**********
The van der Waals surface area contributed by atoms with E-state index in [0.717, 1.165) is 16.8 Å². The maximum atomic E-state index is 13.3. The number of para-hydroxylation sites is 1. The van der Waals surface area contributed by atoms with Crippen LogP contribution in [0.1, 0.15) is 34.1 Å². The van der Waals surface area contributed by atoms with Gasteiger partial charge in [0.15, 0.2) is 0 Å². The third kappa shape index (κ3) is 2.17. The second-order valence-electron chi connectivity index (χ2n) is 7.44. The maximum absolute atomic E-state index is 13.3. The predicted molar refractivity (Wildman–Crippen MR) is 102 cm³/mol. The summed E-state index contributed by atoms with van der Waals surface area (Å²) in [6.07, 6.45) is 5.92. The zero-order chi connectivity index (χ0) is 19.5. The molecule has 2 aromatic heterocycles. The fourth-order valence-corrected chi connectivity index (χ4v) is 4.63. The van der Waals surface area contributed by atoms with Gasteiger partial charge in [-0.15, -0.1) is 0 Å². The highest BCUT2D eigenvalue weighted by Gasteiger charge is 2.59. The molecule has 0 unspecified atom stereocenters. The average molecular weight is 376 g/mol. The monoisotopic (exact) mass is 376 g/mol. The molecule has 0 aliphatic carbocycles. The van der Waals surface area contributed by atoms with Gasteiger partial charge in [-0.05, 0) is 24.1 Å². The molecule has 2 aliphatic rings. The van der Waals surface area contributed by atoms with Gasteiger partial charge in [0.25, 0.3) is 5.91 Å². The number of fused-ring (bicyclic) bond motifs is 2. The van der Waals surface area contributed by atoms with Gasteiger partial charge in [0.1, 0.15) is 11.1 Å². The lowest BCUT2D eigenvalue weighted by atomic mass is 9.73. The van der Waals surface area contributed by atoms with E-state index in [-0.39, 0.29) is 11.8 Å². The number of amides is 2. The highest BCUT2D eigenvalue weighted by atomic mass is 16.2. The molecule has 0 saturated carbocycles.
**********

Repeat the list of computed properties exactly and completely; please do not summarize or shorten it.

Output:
The van der Waals surface area contributed by atoms with E-state index in [0.717, 1.165) is 16.8 Å². The maximum atomic E-state index is 13.3. The number of para-hydroxylation sites is 1. The van der Waals surface area contributed by atoms with Crippen LogP contribution in [0.1, 0.15) is 34.1 Å². The van der Waals surface area contributed by atoms with Gasteiger partial charge in [0.15, 0.2) is 0 Å². The third kappa shape index (κ3) is 2.17. The second-order valence-electron chi connectivity index (χ2n) is 7.44. The maximum absolute atomic E-state index is 13.3. The predicted molar refractivity (Wildman–Crippen MR) is 102 cm³/mol. The summed E-state index contributed by atoms with van der Waals surface area (Å²) in [6.07, 6.45) is 5.92. The zero-order chi connectivity index (χ0) is 19.5. The molecule has 2 aromatic heterocycles. The fourth-order valence-corrected chi connectivity index (χ4v) is 4.63. The van der Waals surface area contributed by atoms with Gasteiger partial charge in [-0.15, -0.1) is 0 Å². The highest BCUT2D eigenvalue weighted by Gasteiger charge is 2.59. The molecule has 0 unspecified atom stereocenters. The average molecular weight is 376 g/mol. The monoisotopic (exact) mass is 376 g/mol. The molecule has 0 aliphatic carbocycles. The van der Waals surface area contributed by atoms with Gasteiger partial charge in [-0.05, 0) is 24.1 Å². The molecule has 2 aliphatic rings. The van der Waals surface area contributed by atoms with Gasteiger partial charge in [0.25, 0.3) is 5.91 Å². The number of fused-ring (bicyclic) bond motifs is 2. The van der Waals surface area contributed by atoms with Gasteiger partial charge in [0.1, 0.15) is 11.1 Å². The lowest BCUT2D eigenvalue weighted by atomic mass is 9.73. The van der Waals surface area contributed by atoms with E-state index in [-0.39, 0.29) is 11.8 Å². The number of amides is 2. The highest BCUT2D eigenvalue weighted by atomic mass is 16.2. The molecule has 0 saturated carbocycles.